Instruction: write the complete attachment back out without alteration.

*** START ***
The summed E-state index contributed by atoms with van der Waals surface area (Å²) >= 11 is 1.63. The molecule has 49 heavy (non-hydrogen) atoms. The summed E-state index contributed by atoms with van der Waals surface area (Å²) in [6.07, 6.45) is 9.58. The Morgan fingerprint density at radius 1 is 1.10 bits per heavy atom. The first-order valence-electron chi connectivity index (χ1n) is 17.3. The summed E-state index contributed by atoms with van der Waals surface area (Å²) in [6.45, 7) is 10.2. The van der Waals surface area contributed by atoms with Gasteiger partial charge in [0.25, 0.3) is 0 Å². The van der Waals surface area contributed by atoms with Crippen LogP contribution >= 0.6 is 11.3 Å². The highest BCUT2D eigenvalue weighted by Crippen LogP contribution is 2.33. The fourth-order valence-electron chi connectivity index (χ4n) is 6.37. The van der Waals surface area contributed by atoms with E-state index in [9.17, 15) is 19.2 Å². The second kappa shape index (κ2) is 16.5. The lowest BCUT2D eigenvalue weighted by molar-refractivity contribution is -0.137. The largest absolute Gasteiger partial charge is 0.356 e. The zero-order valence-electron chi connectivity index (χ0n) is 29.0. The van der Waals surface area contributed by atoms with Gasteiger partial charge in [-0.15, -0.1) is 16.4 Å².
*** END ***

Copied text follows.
The summed E-state index contributed by atoms with van der Waals surface area (Å²) >= 11 is 1.63. The molecule has 49 heavy (non-hydrogen) atoms. The summed E-state index contributed by atoms with van der Waals surface area (Å²) in [6.07, 6.45) is 9.58. The Morgan fingerprint density at radius 1 is 1.10 bits per heavy atom. The first-order valence-electron chi connectivity index (χ1n) is 17.3. The summed E-state index contributed by atoms with van der Waals surface area (Å²) in [6.45, 7) is 10.2. The van der Waals surface area contributed by atoms with Gasteiger partial charge in [0.25, 0.3) is 0 Å². The van der Waals surface area contributed by atoms with Crippen LogP contribution >= 0.6 is 11.3 Å². The highest BCUT2D eigenvalue weighted by Crippen LogP contribution is 2.33. The fourth-order valence-electron chi connectivity index (χ4n) is 6.37. The van der Waals surface area contributed by atoms with E-state index in [9.17, 15) is 19.2 Å². The second kappa shape index (κ2) is 16.5. The lowest BCUT2D eigenvalue weighted by molar-refractivity contribution is -0.137. The largest absolute Gasteiger partial charge is 0.356 e. The zero-order valence-electron chi connectivity index (χ0n) is 29.0. The van der Waals surface area contributed by atoms with Gasteiger partial charge in [-0.15, -0.1) is 16.4 Å².